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The ‘Aegean Volcanic Arc’, which sweeps from the Argo Saronic Islands, through Santorini to Nisyros and Kos in the east, lies just to the south of Siphnos. Leaving the limestone hills and watered valleys of Siphnos and head south to Kimolos and Milos it is clear one is enter a different geological world. The coast of Kimolos is shot through with veins of orange and purple, and the shoreline is fenced with outcrops of jaggedly eroded volcanic rocks. The first glimpse of the island is of the staring white gashes of its easternmost point, Cape Aghios Giorgios, where the promontory has been reshaped by man’s relentless quarrying of the native earth so as to extract a kind of kaolin, known as ‘fuller’s earth’, which was widely exported through the centuries for use in medicine and in the finishing of cloth. Were it not for this natural re source—whose brilliant silver-gray colour led to the island being referred to later by the name of ‘Argenteria’—Kimolos, because of its lack of water and its infertility, might have remained virtually uninhabited, like the island of Polyaigos to its east. On the contrary, it had a flourishing centre in antiquity, often in conflict with its more powerful neighbour Melos. It also had an important settlement at Chorio in the Middle Ages, which is one of the few examples of mediaeval town-planning ex novo in the Cyclades.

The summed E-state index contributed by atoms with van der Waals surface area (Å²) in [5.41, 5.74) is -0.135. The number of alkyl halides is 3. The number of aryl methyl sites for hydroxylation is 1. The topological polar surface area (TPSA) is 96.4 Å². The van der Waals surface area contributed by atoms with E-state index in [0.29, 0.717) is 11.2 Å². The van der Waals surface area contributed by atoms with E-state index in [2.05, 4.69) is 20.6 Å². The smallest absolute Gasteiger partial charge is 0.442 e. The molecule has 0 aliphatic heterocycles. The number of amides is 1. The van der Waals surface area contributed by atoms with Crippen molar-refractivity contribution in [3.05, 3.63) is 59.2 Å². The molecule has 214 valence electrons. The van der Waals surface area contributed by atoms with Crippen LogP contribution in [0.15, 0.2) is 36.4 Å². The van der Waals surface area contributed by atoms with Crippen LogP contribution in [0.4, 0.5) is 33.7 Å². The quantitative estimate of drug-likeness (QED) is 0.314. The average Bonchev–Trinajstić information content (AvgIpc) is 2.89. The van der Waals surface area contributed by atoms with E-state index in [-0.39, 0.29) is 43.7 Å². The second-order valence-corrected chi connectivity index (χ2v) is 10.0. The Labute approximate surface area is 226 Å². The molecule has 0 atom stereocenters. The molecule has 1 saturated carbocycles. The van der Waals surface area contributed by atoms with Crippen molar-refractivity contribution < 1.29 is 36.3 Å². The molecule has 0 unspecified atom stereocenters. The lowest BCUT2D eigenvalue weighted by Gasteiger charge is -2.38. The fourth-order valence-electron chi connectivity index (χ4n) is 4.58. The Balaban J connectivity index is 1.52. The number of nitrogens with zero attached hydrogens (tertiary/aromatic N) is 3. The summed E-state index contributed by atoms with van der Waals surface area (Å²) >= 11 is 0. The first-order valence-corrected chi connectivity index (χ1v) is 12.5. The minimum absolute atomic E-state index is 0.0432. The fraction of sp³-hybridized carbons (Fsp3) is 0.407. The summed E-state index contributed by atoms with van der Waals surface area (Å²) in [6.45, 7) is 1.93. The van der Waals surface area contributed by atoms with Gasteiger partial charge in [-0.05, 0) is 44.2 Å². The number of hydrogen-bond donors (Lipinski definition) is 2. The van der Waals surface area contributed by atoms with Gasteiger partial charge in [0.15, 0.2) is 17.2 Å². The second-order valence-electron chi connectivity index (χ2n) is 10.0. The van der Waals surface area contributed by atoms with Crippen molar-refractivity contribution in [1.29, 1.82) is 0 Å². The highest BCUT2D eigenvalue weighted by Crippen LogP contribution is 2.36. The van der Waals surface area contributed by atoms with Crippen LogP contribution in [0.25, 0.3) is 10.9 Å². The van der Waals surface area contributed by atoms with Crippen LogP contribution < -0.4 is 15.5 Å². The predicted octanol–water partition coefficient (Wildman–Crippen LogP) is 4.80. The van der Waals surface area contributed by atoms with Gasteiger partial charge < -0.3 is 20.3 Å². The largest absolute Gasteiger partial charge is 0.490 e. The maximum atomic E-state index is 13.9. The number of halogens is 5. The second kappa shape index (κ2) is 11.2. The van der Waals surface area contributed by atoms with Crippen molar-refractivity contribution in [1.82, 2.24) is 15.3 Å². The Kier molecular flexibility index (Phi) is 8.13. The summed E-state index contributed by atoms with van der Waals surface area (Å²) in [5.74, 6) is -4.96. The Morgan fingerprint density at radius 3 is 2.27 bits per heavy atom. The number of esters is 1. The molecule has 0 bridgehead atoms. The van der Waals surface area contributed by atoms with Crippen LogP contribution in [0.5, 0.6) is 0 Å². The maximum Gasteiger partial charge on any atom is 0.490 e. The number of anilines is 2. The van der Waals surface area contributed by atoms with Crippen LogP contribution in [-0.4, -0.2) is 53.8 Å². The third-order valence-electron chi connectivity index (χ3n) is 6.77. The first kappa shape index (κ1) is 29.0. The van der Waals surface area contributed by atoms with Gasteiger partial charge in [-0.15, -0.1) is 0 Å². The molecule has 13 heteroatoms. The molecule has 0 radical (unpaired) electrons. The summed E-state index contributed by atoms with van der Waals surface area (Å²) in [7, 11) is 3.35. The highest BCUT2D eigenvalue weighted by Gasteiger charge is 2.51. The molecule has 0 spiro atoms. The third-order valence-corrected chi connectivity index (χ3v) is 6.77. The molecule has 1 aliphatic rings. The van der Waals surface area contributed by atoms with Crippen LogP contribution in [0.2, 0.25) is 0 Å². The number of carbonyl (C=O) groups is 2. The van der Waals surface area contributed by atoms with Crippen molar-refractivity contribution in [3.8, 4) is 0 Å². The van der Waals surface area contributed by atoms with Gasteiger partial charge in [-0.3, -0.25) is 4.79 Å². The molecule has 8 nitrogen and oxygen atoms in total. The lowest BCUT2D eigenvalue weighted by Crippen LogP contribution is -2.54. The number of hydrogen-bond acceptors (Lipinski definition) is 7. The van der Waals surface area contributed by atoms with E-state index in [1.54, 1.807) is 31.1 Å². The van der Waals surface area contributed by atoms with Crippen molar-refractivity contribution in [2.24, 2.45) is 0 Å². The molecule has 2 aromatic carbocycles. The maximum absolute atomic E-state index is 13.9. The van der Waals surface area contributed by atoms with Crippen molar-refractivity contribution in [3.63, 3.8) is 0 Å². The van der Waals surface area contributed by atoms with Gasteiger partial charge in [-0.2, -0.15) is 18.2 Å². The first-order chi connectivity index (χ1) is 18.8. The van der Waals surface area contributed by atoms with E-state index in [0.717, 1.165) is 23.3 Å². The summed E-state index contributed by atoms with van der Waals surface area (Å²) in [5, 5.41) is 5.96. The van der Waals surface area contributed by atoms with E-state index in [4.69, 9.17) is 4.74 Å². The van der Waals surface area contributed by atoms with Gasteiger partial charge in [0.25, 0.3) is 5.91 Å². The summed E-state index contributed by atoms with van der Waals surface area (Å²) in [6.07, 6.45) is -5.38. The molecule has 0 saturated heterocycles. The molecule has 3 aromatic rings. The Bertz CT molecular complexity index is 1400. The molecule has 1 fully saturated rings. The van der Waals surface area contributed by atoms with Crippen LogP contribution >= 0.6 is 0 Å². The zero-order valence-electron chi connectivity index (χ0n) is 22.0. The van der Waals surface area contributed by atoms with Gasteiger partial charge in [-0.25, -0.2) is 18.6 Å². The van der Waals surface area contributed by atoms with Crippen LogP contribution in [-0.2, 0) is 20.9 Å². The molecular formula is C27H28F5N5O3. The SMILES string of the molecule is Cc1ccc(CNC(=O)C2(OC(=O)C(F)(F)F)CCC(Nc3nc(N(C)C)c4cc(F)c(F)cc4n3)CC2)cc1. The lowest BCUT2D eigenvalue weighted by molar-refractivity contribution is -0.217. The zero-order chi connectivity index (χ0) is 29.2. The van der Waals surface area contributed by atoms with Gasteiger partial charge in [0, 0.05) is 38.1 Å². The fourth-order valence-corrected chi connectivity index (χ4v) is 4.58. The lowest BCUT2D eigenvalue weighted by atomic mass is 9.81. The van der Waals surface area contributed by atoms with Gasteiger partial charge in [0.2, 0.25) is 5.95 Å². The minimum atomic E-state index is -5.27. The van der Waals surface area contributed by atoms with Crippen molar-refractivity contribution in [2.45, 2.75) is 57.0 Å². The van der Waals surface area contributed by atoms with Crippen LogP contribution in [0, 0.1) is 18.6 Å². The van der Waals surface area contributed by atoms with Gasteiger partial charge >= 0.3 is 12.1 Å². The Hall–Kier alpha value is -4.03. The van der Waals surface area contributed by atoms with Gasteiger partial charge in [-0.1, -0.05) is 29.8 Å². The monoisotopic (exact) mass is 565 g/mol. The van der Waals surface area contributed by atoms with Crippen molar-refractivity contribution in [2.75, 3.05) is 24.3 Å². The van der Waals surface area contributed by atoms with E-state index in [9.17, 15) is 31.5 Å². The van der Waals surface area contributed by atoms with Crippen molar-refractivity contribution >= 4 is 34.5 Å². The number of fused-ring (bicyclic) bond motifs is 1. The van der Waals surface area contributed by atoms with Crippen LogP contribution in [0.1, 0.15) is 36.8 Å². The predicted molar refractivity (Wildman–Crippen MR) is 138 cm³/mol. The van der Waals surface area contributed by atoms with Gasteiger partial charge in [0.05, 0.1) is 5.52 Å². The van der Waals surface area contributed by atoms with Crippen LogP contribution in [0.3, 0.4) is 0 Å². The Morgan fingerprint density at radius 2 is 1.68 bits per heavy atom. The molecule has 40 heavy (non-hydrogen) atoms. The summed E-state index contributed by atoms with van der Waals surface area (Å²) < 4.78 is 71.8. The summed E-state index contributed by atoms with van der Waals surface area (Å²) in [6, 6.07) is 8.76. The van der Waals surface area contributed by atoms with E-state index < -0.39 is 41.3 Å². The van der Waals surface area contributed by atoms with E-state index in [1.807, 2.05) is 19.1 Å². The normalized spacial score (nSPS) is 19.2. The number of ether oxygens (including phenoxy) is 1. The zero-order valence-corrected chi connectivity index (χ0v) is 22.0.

Kimolos is a delightful island: peaceful, unpretentious and full of striking landscapes. Its pale sandy earth and low stone buildings shaded by outsized cactus plants give it an almost African feel. Its wildlife is interesting too: the waters between Kimolos and Polyaigos to the east are home to an estimated 20–30 Mediterranean monk-seals and schools of dolphin are frequently seen. The quite rare semi-collared flycatcher breeds in the west of the island; and a perhaps less-welcome native is the Ottoman viper (Vipera xanthina) which is populous and grows to a considerable size on Kimolos—well over a metre in length. Its rocks are also fascinating, and in areas achieve positively Cappadocian forms: most famous is the ‘skiadi’ or ‘sunshade rock’, not far from the impressive ruins at Palaiokastro, which is in the form of a giant fungus large enough to shade a whole group of people.
Kimolos Island is part of the Cyclades Island Group, Greece.